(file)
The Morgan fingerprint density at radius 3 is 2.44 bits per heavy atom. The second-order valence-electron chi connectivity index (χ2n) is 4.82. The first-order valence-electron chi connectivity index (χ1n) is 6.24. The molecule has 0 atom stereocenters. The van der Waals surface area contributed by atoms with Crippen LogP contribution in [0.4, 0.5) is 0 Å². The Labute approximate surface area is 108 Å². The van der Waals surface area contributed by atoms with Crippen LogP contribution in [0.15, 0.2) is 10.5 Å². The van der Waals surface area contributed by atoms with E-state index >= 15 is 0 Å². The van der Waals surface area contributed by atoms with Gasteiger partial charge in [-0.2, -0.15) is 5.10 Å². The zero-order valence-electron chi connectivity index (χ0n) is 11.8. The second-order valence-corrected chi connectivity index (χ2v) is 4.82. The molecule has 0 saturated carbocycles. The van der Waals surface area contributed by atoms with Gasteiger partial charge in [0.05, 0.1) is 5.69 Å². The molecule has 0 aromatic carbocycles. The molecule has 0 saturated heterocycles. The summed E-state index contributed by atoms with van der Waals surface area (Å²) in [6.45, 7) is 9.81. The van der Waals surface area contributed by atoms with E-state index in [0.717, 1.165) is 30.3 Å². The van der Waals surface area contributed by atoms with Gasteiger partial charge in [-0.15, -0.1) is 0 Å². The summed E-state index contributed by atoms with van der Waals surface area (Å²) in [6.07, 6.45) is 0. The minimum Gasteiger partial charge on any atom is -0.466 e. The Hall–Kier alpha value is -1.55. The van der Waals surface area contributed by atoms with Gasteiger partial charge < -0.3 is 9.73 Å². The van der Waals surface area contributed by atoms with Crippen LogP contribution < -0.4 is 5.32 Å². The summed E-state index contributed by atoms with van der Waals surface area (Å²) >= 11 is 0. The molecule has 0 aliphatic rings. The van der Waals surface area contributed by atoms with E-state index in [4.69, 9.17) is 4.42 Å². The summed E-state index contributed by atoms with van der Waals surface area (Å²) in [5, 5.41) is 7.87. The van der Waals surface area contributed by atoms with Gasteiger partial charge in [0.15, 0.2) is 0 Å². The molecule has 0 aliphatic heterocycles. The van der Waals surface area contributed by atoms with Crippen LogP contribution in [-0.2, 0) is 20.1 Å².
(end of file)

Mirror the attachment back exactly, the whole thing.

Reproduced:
The Morgan fingerprint density at radius 3 is 2.44 bits per heavy atom. The second-order valence-electron chi connectivity index (χ2n) is 4.82. The first-order valence-electron chi connectivity index (χ1n) is 6.24. The molecule has 0 atom stereocenters. The van der Waals surface area contributed by atoms with Crippen LogP contribution in [0.4, 0.5) is 0 Å². The Labute approximate surface area is 108 Å². The van der Waals surface area contributed by atoms with Crippen LogP contribution in [0.15, 0.2) is 10.5 Å². The van der Waals surface area contributed by atoms with E-state index >= 15 is 0 Å². The van der Waals surface area contributed by atoms with Gasteiger partial charge in [-0.2, -0.15) is 5.10 Å². The zero-order valence-electron chi connectivity index (χ0n) is 11.8. The second-order valence-corrected chi connectivity index (χ2v) is 4.82. The molecule has 0 saturated carbocycles. The van der Waals surface area contributed by atoms with Gasteiger partial charge in [0.05, 0.1) is 5.69 Å². The molecule has 0 aromatic carbocycles. The molecule has 0 saturated heterocycles. The summed E-state index contributed by atoms with van der Waals surface area (Å²) in [6.45, 7) is 9.81. The van der Waals surface area contributed by atoms with E-state index in [0.717, 1.165) is 30.3 Å². The van der Waals surface area contributed by atoms with Gasteiger partial charge in [-0.15, -0.1) is 0 Å². The summed E-state index contributed by atoms with van der Waals surface area (Å²) in [6.07, 6.45) is 0. The minimum Gasteiger partial charge on any atom is -0.466 e. The Hall–Kier alpha value is -1.55. The van der Waals surface area contributed by atoms with Gasteiger partial charge < -0.3 is 9.73 Å². The van der Waals surface area contributed by atoms with Crippen LogP contribution < -0.4 is 5.32 Å². The summed E-state index contributed by atoms with van der Waals surface area (Å²) >= 11 is 0. The molecule has 0 aliphatic rings. The van der Waals surface area contributed by atoms with E-state index in [4.69, 9.17) is 4.42 Å². The summed E-state index contributed by atoms with van der Waals surface area (Å²) in [5, 5.41) is 7.87. The van der Waals surface area contributed by atoms with Gasteiger partial charge in [0.15, 0.2) is 0 Å². The molecule has 0 aliphatic heterocycles. The van der Waals surface area contributed by atoms with Crippen LogP contribution in [-0.2, 0) is 20.1 Å².